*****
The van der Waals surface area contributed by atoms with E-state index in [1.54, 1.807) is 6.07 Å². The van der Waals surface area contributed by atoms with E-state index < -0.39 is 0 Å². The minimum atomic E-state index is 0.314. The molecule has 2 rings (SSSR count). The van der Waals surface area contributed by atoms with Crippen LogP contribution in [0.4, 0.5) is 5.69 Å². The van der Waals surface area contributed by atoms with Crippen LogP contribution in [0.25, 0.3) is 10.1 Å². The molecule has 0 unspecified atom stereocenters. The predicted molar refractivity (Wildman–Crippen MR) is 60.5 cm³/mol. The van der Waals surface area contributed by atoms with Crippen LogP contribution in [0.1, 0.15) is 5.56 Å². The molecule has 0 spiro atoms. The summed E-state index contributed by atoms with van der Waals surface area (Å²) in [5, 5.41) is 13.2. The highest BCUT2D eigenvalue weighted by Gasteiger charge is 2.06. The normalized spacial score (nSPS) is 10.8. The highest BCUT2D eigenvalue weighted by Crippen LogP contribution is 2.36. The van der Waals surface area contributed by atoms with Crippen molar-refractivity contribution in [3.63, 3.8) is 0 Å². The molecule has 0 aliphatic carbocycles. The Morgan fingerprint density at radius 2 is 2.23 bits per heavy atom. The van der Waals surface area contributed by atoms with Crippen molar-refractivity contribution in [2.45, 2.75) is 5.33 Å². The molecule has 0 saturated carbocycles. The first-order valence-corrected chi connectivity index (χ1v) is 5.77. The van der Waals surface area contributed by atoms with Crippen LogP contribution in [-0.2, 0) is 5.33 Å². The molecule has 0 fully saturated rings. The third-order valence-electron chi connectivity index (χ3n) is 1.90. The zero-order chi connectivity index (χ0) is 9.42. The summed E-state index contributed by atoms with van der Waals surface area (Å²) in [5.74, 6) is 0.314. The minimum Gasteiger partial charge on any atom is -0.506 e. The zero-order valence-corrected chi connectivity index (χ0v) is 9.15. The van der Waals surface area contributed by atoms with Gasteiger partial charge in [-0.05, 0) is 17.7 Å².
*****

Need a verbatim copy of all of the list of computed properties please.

The van der Waals surface area contributed by atoms with E-state index in [1.54, 1.807) is 6.07 Å². The van der Waals surface area contributed by atoms with E-state index < -0.39 is 0 Å². The minimum atomic E-state index is 0.314. The molecule has 2 rings (SSSR count). The van der Waals surface area contributed by atoms with Crippen LogP contribution in [0.4, 0.5) is 5.69 Å². The van der Waals surface area contributed by atoms with Crippen LogP contribution in [0.25, 0.3) is 10.1 Å². The molecule has 0 unspecified atom stereocenters. The predicted molar refractivity (Wildman–Crippen MR) is 60.5 cm³/mol. The van der Waals surface area contributed by atoms with Crippen LogP contribution in [0.1, 0.15) is 5.56 Å². The molecule has 0 spiro atoms. The summed E-state index contributed by atoms with van der Waals surface area (Å²) in [5, 5.41) is 13.2. The highest BCUT2D eigenvalue weighted by Gasteiger charge is 2.06. The normalized spacial score (nSPS) is 10.8. The highest BCUT2D eigenvalue weighted by Crippen LogP contribution is 2.36. The van der Waals surface area contributed by atoms with Crippen molar-refractivity contribution in [3.63, 3.8) is 0 Å². The molecule has 0 aliphatic carbocycles. The Morgan fingerprint density at radius 2 is 2.23 bits per heavy atom. The van der Waals surface area contributed by atoms with Crippen molar-refractivity contribution in [2.45, 2.75) is 5.33 Å². The molecule has 0 saturated carbocycles. The first-order valence-corrected chi connectivity index (χ1v) is 5.77. The van der Waals surface area contributed by atoms with Crippen LogP contribution in [-0.2, 0) is 5.33 Å². The molecule has 0 fully saturated rings. The third-order valence-electron chi connectivity index (χ3n) is 1.90. The zero-order chi connectivity index (χ0) is 9.42. The summed E-state index contributed by atoms with van der Waals surface area (Å²) in [5.74, 6) is 0.314. The minimum Gasteiger partial charge on any atom is -0.506 e. The zero-order valence-corrected chi connectivity index (χ0v) is 9.15. The van der Waals surface area contributed by atoms with Gasteiger partial charge in [-0.05, 0) is 17.7 Å².